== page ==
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Migration of Penicillium spinulosum from Paperboard Packaging to Extended Shelf Life Milk
Sammons, Laura Dawn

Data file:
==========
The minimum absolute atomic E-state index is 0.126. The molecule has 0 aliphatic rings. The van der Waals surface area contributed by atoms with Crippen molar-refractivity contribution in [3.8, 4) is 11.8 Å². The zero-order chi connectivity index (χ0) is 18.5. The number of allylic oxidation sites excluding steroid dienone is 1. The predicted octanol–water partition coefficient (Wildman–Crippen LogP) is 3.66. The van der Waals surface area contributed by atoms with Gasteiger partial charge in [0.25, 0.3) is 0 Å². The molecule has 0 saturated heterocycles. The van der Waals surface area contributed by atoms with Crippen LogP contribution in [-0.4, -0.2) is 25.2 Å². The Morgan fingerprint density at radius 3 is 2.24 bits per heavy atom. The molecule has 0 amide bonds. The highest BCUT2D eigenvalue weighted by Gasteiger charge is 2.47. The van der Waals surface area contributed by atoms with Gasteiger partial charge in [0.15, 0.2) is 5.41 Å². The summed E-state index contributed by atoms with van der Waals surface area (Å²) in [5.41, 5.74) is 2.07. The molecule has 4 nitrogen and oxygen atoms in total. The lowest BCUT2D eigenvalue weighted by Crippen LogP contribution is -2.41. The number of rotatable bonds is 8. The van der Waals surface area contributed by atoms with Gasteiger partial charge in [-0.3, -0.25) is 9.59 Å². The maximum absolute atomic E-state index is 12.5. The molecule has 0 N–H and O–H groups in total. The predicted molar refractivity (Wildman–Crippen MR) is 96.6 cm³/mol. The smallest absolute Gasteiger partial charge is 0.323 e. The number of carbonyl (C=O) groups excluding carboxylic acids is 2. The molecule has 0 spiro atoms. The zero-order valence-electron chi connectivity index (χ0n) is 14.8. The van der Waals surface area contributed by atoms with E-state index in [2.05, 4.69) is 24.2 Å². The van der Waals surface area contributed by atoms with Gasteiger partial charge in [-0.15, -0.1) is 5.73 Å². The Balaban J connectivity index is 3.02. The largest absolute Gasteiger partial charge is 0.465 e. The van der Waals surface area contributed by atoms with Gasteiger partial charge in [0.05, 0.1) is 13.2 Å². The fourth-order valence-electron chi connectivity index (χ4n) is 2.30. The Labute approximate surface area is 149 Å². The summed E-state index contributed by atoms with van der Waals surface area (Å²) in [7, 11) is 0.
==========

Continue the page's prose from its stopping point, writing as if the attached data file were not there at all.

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The growth and survival of the psychrotroph Penicillium spinulosum in paperboard was studied along with the wicking characteristics of ultra-pasteurized milk to understand sporadic fungal contamination of ultra-pasteurized, extended shelf life milk products. Previous research has indicated paperboard packaging as a potential source for the fungal contamination. Migration from paperboard to ultra-pasteurized skim milk during a 60-day shelf life, was investigated by inoculating condia (spores) into sterilized paperboard squares (57.2 by 57.2 mm) made from ultra-pasteurized milk cartons. Test-squares were sealed on three sides and inoculated at 3.2, 6.4, 9.5 and 12.7 mm from the uncoated (unskived) edge. The surrounding milk was tested for the presence of the fungus. Penicillium spinulosum was detected in 84% of samples at 3.2, 72% at 6.4, 50% at 9.5, and 28% at 12.7 mm from the uncoated edge. Survival in paperboard was investigated in sealed paperboard test-squares incubated in ultra-pasteurized skim milk at 7°C every 10 days up to 60 days. Penicillium spinulosum survived in the interior of paperboard for the entire incubation period. Survival was also measured on all test-squares for which P. spinulosum was not detected in the surrounding milk in the migration study. Penicillium spinulosum was detected in 94.4% of all negative samples. The wicking characteristics of ultra-pasteurized skim and whole milk were measured in four boards from gable-top cartons for ultra-pasteurized milk products. Test-squares were sealed on 3 sides and incubated in ultra-pasteurized skim or whole milk at 7°C. Wicking distances were measured every 10 days up to 60 days. A significant interaction was seen between the types of paperboard and milk. It is most likely that P. spinulosum at all inoculation distances had access to milk as a source of nutrition by day 40 in the migration study.
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